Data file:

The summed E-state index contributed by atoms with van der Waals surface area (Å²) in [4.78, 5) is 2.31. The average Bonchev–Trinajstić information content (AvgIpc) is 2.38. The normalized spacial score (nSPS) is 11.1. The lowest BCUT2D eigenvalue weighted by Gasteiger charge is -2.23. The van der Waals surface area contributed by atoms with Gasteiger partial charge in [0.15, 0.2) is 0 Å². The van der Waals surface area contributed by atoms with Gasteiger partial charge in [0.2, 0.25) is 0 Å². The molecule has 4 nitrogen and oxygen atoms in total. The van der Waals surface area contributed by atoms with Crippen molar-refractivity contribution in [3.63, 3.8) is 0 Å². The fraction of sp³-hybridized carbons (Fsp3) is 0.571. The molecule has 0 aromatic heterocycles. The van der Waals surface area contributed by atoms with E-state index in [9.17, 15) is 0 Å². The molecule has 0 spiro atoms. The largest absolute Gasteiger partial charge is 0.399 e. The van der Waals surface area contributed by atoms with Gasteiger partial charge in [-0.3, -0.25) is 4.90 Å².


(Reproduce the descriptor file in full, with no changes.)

The summed E-state index contributed by atoms with van der Waals surface area (Å²) in [4.78, 5) is 2.31. The average Bonchev–Trinajstić information content (AvgIpc) is 2.38. The normalized spacial score (nSPS) is 11.1. The lowest BCUT2D eigenvalue weighted by Gasteiger charge is -2.23. The van der Waals surface area contributed by atoms with Gasteiger partial charge in [0.15, 0.2) is 0 Å². The van der Waals surface area contributed by atoms with Gasteiger partial charge in [0.2, 0.25) is 0 Å². The molecule has 4 nitrogen and oxygen atoms in total. The van der Waals surface area contributed by atoms with Crippen molar-refractivity contribution in [3.63, 3.8) is 0 Å². The fraction of sp³-hybridized carbons (Fsp3) is 0.571. The molecule has 0 aromatic heterocycles. The van der Waals surface area contributed by atoms with E-state index in [9.17, 15) is 0 Å². The molecule has 0 spiro atoms. The largest absolute Gasteiger partial charge is 0.399 e. The van der Waals surface area contributed by atoms with Gasteiger partial charge in [-0.3, -0.25) is 4.90 Å².